Expert Witnesses in Florida: A Shift in the Rules Governing a Key Part of Florida Personal Injury Cases
As a dedicated and experienced Panama City personal injury law firm, we frequently work with expert witnesses. While most cases settle before trial, an expert witness may have helped us convince the opposing party about the strength and value of our case (which builds the settlement amount, a reason injured victims should always hire a lawyer). If a case does go to trial, expert witnesses are often a key part of our trial plan.
What Makes Expert Testimony Special?
Expert witnesses are special. Most witnesses will testify about their first-hand knowledge of facts, such as the driver of another car who saw the defendant run through the red light. Experts, on the other hand, do not have first-hand knowledge. They are typically the only witnesses who may testify about their opinions, such as the opinion that the defendant's car had not slowed as it approached the intersection. These opinions are based on a review of the facts and the application of specialized knowledge/expertise, such as years of education and experience in accident reconstruction. It is important that this specialized knowledge is reliable and trustworthy. There will often be opposing witnesses with a different opinion, and the jury will need to decide whose opinion is correct, but it is very important to the court that all experts be worthy of their role.
A Change in the Rules on Expert Qualifications
Recently, as reported by WJHG, Governor Scott signed two bills dealing with expert witnesses. One bill changes Florida Statute 90.702 addresses who can qualify to be a trial witness in Florida courts. Previously, Florida was one of only a few states that used the "Frye standard." Named after a U.S. Supreme Court ruling from 1923, Frye required that expert testimony be established enough to have general acceptance within its field. The bill moves Florida courts to the "Daubert standard," also named for a U.S. Supreme Court case, this one from 1993. Used in a strong majority of states and in federal courts, Daubert requires that the judge finds the witness testimony to be based on scientifically sound principles. Courts applying Daubert have often looked to whether theories have been subject to peer review and whether they have a low error rate.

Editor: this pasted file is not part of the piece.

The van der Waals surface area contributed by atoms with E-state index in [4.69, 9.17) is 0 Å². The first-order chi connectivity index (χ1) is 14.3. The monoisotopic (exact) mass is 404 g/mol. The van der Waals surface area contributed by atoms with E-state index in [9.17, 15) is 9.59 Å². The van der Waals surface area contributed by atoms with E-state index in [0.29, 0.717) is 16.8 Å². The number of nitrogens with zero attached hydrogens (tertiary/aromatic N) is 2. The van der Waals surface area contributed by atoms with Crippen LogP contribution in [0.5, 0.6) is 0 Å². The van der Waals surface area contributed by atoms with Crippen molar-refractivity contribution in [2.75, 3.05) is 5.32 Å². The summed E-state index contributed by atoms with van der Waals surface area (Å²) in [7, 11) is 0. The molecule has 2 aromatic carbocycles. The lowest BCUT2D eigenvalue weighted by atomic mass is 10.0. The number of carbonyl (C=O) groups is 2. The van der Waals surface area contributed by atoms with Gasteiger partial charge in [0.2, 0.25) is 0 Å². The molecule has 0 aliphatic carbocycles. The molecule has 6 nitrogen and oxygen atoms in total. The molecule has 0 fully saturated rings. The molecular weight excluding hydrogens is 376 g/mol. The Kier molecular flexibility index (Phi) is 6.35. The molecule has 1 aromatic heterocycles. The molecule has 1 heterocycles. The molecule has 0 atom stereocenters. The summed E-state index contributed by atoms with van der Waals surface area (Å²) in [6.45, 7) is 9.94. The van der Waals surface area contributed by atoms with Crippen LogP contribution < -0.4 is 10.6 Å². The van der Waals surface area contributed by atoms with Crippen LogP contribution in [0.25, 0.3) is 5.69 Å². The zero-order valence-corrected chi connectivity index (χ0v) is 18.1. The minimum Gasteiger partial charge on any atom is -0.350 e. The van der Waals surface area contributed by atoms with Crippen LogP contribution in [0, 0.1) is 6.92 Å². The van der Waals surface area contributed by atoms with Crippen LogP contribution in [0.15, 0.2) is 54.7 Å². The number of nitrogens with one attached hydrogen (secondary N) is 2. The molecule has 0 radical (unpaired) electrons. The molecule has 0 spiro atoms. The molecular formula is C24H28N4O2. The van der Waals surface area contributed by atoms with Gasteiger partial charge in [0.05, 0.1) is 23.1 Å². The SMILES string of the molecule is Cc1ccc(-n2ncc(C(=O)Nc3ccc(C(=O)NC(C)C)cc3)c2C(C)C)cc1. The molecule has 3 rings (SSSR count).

Opponents of the change say courts will be bogged down by fights over expert qualifications. Proponents say the change will ensure expert witnesses are credible. They point to the fact that other forums have moved to Daubert as proof that it is a more reliable standard.
A Special Rule for Medical Malpractice Experts
The second bill signed by Scott, SB 1792, which amends 766.102, focuses on expert qualification in medical malpractice actions (note: it also has other prongs related to medical malpractice cases). Under the new provision, experts may only testify if they have specialized in the specific medical field in question. Previously, the witness could also have a similar specialty. Our own Panama City medical malpractice lawyer is cited in the WJGH article, noting that the shift will make it more difficult for injured patients to bring suit against the doctor(s) involved.
Experts are particularly important in the medical malpractice field since an injured patient must have an affidavit from an expert to file a case.
Working with Experts to Help Those Injured in Northwest Florida
Understanding the detailed rules governing expert testimony and how they impact injury cases is part of our job as a Panama City injury law firm. These rules are critical to all cases, even those that settle before trial since settlement values are based upon what could happen at trial. We will continue to work with experts, following the laws governing their opinions, and to use their testimony to help our clients win monetary damages.